Christmas in hard times
Posted: Friday, December 24, 2010 8:01 pm
The Press 12/23
America is facing some unique economic challenges right now. Some areas of the country have been hit particularly hard. The media pundits seem almost eager to daily paint our future in shades of depressing gray. And they may be right. Our country could be preparing for some lean times. One man on a recent television interview said, “Some American families may not even have a Christmas this year.” But he was wrong. This man clearly misunderstood the term “Christmas.”
What does it take for your family to have “a Christmas” this year? $1000? $500? No. Ask the older citizens of our community how much their parents spent on Christmas during their growing-up years. Those who lived through the Great Depression remember getting an orange, an apple, and some hard candy for Christmas. There might have been a turkey or some venison for a big dinner. A tree cut in the woods would have been decorated with paper or gumballs or pinecones. A traditional Christmas pageant would have been held in the local church. If excessive amounts of money were required to have “a Christmas,” whole generations of Americans would have sadly lived without one. But they didn’t.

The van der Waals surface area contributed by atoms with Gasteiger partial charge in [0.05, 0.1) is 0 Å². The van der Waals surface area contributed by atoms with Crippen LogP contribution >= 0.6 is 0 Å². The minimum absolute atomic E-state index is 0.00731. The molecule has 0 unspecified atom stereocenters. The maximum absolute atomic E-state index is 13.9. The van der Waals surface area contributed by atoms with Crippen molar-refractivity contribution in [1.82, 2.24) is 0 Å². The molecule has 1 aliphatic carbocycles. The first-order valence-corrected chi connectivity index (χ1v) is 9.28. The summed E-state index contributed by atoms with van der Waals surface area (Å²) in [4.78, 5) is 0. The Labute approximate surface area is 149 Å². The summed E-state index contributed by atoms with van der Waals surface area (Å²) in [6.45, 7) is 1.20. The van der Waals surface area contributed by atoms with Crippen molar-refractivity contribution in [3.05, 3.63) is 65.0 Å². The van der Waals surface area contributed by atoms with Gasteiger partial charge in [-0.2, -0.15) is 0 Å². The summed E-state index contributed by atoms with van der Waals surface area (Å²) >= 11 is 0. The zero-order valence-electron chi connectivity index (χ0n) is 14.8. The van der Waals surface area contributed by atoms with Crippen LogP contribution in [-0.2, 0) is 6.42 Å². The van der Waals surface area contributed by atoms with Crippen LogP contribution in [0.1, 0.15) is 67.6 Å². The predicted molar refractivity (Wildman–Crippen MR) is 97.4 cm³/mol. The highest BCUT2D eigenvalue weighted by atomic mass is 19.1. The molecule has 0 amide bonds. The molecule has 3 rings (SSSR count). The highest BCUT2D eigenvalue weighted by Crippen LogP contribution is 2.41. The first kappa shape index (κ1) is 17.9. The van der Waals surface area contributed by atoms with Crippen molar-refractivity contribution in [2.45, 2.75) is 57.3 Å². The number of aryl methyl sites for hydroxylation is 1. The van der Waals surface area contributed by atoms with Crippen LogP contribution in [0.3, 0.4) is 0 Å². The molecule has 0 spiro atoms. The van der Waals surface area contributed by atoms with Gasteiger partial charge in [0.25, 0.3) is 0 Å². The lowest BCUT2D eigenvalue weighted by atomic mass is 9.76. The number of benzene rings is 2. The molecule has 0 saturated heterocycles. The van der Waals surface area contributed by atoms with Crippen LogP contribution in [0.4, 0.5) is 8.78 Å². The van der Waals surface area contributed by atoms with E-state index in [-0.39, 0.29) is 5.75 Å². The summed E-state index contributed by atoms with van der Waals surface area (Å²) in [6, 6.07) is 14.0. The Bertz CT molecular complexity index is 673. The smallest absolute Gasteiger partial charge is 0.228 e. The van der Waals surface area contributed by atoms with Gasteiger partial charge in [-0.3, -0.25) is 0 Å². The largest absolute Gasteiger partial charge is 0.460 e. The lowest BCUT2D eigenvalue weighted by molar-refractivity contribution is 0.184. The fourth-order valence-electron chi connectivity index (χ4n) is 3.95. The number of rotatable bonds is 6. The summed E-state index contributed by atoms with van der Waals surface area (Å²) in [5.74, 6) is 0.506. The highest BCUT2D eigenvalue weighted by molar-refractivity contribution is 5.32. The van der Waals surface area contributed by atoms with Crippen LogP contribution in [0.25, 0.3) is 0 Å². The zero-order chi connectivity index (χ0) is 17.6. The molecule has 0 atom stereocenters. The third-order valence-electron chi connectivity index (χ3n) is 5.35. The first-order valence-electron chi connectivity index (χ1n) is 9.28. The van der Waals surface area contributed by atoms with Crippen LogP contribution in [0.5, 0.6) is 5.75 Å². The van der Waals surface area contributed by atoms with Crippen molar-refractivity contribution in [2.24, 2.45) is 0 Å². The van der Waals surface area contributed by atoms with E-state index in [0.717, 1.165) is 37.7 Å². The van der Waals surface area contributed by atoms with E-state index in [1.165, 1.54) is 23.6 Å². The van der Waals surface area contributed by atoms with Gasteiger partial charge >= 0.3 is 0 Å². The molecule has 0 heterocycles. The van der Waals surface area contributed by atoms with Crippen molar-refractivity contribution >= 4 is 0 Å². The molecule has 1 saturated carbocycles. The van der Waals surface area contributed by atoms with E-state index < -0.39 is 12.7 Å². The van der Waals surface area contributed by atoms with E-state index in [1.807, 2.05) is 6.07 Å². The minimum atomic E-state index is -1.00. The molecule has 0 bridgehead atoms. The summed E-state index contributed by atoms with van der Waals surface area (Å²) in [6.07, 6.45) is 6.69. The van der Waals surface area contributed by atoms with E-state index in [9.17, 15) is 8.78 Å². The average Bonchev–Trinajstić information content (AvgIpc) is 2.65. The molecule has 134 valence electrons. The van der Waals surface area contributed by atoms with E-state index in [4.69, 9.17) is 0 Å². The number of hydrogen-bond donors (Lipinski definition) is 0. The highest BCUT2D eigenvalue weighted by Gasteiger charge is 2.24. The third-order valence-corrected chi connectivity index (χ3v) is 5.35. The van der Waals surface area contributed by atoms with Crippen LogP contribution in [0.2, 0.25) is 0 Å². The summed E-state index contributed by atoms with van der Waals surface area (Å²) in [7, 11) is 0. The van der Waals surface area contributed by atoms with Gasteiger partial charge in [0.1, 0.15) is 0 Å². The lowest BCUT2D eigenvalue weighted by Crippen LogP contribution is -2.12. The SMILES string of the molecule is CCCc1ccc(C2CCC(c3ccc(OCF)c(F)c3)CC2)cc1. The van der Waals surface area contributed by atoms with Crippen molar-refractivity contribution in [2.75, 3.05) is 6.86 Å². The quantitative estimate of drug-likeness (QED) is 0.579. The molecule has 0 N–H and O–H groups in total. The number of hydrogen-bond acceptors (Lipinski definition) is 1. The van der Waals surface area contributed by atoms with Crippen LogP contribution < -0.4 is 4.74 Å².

More than 2000 years ago, a baby was born in Bethlehem and placed in a manger. But He wasn’t just a baby. Isaiah had foretold that a child would be born who would save His people from their sins. God in the flesh. Redeemer. Savior. King. Jesus grew up as a carpenter’s son. He looked like an average Jewish boy. He labored among the people making tables and chairs for those He knew desperately needed forgiveness. His earthly life was marked by a profound love for the people no one else loved. He served the people no one else would touch. He ate with the ones who were considered “unclean.” Everything about his life and ministry threw a wrench in the religious and political system of the day. That’s putting it mildly. At 33, He died on a cross. Three days later He rose from the dead. All of history was forever changed because God sent a Savior.
This Christmas some people in our area could lose their jobs. The money for technology or trips or gifts for the children could disappear overnight. Some Americans have already lost their homes and transferred into smaller dwellings. It could happen to my family. It could happen to yours. But even if our family moved into the tiniest one-bedroom apartment, we would still have “a Christmas.” If we ate beans and rice every meal, we would have “a Christmas.” If our kids got nothing on December 25th except peppermint candy and a big hug, we would still celebrate the Savior. We’ve been redeemed. The sting of sin and death has been removed by God’s grace through the gift of a Savior. Our eternal home has been prepared by the One who loves us most. And all four of us have received the gift with great joy. Thankfully, it doesn’t take money to have “a Christmas.” It takes Christ.
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